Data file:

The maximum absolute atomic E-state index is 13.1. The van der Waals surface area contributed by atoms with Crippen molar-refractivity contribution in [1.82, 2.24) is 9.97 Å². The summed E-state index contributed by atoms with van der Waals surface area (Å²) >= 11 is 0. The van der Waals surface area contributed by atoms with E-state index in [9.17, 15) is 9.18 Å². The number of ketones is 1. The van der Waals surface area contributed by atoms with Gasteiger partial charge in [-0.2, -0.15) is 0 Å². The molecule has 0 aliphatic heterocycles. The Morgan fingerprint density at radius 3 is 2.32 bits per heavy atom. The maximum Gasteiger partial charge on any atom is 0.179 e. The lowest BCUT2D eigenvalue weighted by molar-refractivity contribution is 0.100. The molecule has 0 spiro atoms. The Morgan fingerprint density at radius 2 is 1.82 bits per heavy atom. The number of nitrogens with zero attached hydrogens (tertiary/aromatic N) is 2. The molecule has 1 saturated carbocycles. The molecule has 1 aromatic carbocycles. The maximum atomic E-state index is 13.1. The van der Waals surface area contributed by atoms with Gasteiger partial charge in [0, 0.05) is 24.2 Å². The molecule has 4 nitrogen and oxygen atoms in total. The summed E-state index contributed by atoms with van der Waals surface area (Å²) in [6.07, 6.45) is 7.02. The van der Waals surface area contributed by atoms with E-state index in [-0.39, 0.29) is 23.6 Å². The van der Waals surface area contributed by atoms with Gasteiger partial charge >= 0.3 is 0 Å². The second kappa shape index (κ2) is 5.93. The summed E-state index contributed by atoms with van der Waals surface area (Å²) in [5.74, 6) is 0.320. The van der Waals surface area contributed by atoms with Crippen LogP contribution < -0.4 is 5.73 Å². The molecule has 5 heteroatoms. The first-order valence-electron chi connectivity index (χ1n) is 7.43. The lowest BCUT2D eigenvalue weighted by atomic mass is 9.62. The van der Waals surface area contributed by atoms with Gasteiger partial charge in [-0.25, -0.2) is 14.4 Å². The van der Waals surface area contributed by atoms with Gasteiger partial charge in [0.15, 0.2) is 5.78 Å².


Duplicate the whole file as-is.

The maximum absolute atomic E-state index is 13.1. The van der Waals surface area contributed by atoms with Crippen molar-refractivity contribution in [1.82, 2.24) is 9.97 Å². The summed E-state index contributed by atoms with van der Waals surface area (Å²) >= 11 is 0. The van der Waals surface area contributed by atoms with E-state index in [9.17, 15) is 9.18 Å². The number of ketones is 1. The van der Waals surface area contributed by atoms with Gasteiger partial charge in [-0.2, -0.15) is 0 Å². The molecule has 0 aliphatic heterocycles. The Morgan fingerprint density at radius 3 is 2.32 bits per heavy atom. The maximum Gasteiger partial charge on any atom is 0.179 e. The lowest BCUT2D eigenvalue weighted by molar-refractivity contribution is 0.100. The molecule has 0 spiro atoms. The Morgan fingerprint density at radius 2 is 1.82 bits per heavy atom. The number of nitrogens with zero attached hydrogens (tertiary/aromatic N) is 2. The molecule has 1 saturated carbocycles. The molecule has 1 aromatic carbocycles. The maximum atomic E-state index is 13.1. The van der Waals surface area contributed by atoms with Gasteiger partial charge in [0, 0.05) is 24.2 Å². The molecule has 4 nitrogen and oxygen atoms in total. The summed E-state index contributed by atoms with van der Waals surface area (Å²) in [6.07, 6.45) is 7.02. The van der Waals surface area contributed by atoms with E-state index in [-0.39, 0.29) is 23.6 Å². The van der Waals surface area contributed by atoms with Gasteiger partial charge >= 0.3 is 0 Å². The second kappa shape index (κ2) is 5.93. The summed E-state index contributed by atoms with van der Waals surface area (Å²) in [5.74, 6) is 0.320. The van der Waals surface area contributed by atoms with Crippen LogP contribution < -0.4 is 5.73 Å². The molecule has 5 heteroatoms. The first-order valence-electron chi connectivity index (χ1n) is 7.43. The lowest BCUT2D eigenvalue weighted by atomic mass is 9.62. The van der Waals surface area contributed by atoms with Gasteiger partial charge in [-0.25, -0.2) is 14.4 Å². The van der Waals surface area contributed by atoms with Gasteiger partial charge in [0.15, 0.2) is 5.78 Å².